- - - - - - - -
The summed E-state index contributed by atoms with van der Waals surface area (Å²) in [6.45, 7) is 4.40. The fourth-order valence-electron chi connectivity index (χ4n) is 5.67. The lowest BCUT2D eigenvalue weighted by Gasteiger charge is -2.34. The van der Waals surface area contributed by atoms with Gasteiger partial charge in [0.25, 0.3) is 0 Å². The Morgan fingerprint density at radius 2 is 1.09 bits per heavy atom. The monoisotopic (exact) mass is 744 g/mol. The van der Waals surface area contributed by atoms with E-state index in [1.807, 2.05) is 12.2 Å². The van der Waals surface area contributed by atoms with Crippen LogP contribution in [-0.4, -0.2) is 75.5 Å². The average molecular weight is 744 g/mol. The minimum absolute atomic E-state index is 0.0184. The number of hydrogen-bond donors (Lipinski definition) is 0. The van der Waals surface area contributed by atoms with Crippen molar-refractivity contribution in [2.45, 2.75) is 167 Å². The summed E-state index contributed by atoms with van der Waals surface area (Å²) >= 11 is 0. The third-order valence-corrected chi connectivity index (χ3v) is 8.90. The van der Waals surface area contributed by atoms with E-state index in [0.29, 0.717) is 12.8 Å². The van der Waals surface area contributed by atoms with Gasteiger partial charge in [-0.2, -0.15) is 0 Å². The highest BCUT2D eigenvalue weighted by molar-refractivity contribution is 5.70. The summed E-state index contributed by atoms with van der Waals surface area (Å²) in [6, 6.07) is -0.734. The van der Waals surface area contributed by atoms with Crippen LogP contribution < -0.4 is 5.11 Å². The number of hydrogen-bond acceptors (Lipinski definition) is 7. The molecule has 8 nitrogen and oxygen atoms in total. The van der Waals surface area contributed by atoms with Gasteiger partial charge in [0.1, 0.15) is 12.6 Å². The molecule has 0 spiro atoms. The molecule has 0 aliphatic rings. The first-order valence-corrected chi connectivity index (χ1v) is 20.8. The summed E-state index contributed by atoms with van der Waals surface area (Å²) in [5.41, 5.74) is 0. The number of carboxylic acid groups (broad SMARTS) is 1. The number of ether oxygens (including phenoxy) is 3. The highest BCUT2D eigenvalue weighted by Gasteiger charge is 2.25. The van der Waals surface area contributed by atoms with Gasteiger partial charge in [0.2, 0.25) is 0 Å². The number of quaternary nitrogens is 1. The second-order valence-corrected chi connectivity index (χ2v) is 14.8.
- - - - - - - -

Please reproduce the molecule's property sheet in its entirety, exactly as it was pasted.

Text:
The summed E-state index contributed by atoms with van der Waals surface area (Å²) in [6.45, 7) is 4.40. The fourth-order valence-electron chi connectivity index (χ4n) is 5.67. The lowest BCUT2D eigenvalue weighted by Gasteiger charge is -2.34. The van der Waals surface area contributed by atoms with Gasteiger partial charge in [0.25, 0.3) is 0 Å². The Morgan fingerprint density at radius 2 is 1.09 bits per heavy atom. The monoisotopic (exact) mass is 744 g/mol. The van der Waals surface area contributed by atoms with E-state index in [1.807, 2.05) is 12.2 Å². The van der Waals surface area contributed by atoms with Crippen LogP contribution in [-0.4, -0.2) is 75.5 Å². The average molecular weight is 744 g/mol. The minimum absolute atomic E-state index is 0.0184. The number of hydrogen-bond donors (Lipinski definition) is 0. The van der Waals surface area contributed by atoms with Crippen molar-refractivity contribution in [2.45, 2.75) is 167 Å². The summed E-state index contributed by atoms with van der Waals surface area (Å²) >= 11 is 0. The third-order valence-corrected chi connectivity index (χ3v) is 8.90. The van der Waals surface area contributed by atoms with E-state index in [0.29, 0.717) is 12.8 Å². The van der Waals surface area contributed by atoms with Gasteiger partial charge in [-0.2, -0.15) is 0 Å². The highest BCUT2D eigenvalue weighted by molar-refractivity contribution is 5.70. The summed E-state index contributed by atoms with van der Waals surface area (Å²) in [6, 6.07) is -0.734. The van der Waals surface area contributed by atoms with Crippen LogP contribution < -0.4 is 5.11 Å². The number of hydrogen-bond acceptors (Lipinski definition) is 7. The molecule has 8 nitrogen and oxygen atoms in total. The van der Waals surface area contributed by atoms with Gasteiger partial charge in [0.1, 0.15) is 12.6 Å². The molecule has 0 spiro atoms. The molecule has 0 aliphatic rings. The first-order valence-corrected chi connectivity index (χ1v) is 20.8. The summed E-state index contributed by atoms with van der Waals surface area (Å²) in [5.41, 5.74) is 0. The number of carboxylic acid groups (broad SMARTS) is 1. The number of ether oxygens (including phenoxy) is 3. The highest BCUT2D eigenvalue weighted by Gasteiger charge is 2.25. The van der Waals surface area contributed by atoms with Gasteiger partial charge in [0.2, 0.25) is 0 Å². The number of quaternary nitrogens is 1. The second-order valence-corrected chi connectivity index (χ2v) is 14.8.